Whether or not Microsoft is secretly bankrolling the SCO Group for more than $100 million to attack Linux and the general open source community through questionable intellectual property lawsuits, NewsForge has learned that U.S. federal regulators may have begun investigating the relationship between the two companies -- and may also be looking closely at a number of other people and companies connected to them through stock or other business transactions.
Although the Securities and Exchange Commission (SEC) never officially makes public when it investigates an organization, an SEC staff member told NewsForge that complaints and tips about suspected under-the-table funding, stock-kiting, illegal insider trading, and money-laundering involving Microsoft or Microsoft-connected individuals to the financially struggling SCO Group have been coming into the agency with regularity since last August. The SEC "does not take such complaints lightly," the source said.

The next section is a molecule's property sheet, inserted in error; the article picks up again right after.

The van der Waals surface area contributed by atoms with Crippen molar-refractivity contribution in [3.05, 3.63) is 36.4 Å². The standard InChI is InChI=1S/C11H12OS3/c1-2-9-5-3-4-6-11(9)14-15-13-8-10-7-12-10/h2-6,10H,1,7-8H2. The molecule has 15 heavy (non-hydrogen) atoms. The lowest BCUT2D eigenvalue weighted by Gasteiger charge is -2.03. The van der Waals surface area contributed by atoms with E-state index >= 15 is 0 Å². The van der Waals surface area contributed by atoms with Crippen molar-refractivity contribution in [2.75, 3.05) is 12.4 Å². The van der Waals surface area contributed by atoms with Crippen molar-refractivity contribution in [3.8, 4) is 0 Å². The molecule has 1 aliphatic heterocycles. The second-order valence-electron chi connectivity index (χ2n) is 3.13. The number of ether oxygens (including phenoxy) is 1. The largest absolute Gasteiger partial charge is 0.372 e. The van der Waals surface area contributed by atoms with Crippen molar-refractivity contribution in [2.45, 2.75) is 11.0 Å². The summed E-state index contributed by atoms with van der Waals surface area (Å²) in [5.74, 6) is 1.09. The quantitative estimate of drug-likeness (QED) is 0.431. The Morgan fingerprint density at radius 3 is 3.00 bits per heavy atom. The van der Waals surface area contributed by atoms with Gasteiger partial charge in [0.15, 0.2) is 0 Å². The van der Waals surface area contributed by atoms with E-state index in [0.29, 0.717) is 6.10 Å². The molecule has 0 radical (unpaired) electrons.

Most of the complaints have been registered by telephone and by using the SECs Web site. "Weve gotten a lot of them," the SEC source said. An SEC investigation would look into alleged backtracking and charting fund transfers, suspicious timing of certain stock transactions, possible instances of stock-kiting and insider trading, and other potentially serious infractions.
Other individuals may be far ahead of the SEC in this investigation. Several open source advocates have been conducting their own, private investigations of SCOs financial dealings for many months.
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